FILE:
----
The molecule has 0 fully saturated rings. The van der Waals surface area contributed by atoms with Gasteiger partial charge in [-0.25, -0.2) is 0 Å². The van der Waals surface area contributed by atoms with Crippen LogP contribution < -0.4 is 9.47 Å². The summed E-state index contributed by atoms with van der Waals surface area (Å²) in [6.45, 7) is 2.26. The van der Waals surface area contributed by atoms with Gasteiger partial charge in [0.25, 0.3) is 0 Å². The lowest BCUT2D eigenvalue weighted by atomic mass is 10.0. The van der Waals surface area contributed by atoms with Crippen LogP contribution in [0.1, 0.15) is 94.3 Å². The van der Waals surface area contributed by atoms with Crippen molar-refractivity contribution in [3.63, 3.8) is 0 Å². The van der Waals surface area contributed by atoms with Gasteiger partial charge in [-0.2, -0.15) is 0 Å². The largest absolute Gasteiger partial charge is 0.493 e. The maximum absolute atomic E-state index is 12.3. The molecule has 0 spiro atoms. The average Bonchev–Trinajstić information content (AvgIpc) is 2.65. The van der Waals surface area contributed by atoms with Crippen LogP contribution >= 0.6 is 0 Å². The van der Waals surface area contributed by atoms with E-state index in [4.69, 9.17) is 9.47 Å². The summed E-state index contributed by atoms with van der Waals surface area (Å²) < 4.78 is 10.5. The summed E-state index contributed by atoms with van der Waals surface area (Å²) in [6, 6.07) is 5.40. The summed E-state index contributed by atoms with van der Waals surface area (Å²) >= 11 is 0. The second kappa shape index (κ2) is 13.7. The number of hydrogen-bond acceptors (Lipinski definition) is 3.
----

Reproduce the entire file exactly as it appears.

The molecule has 0 fully saturated rings. The van der Waals surface area contributed by atoms with Gasteiger partial charge in [-0.25, -0.2) is 0 Å². The van der Waals surface area contributed by atoms with Crippen LogP contribution < -0.4 is 9.47 Å². The summed E-state index contributed by atoms with van der Waals surface area (Å²) in [6.45, 7) is 2.26. The van der Waals surface area contributed by atoms with Gasteiger partial charge in [0.25, 0.3) is 0 Å². The lowest BCUT2D eigenvalue weighted by atomic mass is 10.0. The van der Waals surface area contributed by atoms with Crippen LogP contribution in [0.1, 0.15) is 94.3 Å². The van der Waals surface area contributed by atoms with Crippen molar-refractivity contribution in [3.63, 3.8) is 0 Å². The van der Waals surface area contributed by atoms with Gasteiger partial charge in [-0.2, -0.15) is 0 Å². The largest absolute Gasteiger partial charge is 0.493 e. The maximum absolute atomic E-state index is 12.3. The molecule has 0 spiro atoms. The average Bonchev–Trinajstić information content (AvgIpc) is 2.65. The van der Waals surface area contributed by atoms with Crippen LogP contribution >= 0.6 is 0 Å². The van der Waals surface area contributed by atoms with E-state index in [4.69, 9.17) is 9.47 Å². The summed E-state index contributed by atoms with van der Waals surface area (Å²) < 4.78 is 10.5. The summed E-state index contributed by atoms with van der Waals surface area (Å²) in [6, 6.07) is 5.40. The summed E-state index contributed by atoms with van der Waals surface area (Å²) >= 11 is 0. The second kappa shape index (κ2) is 13.7. The number of hydrogen-bond acceptors (Lipinski definition) is 3.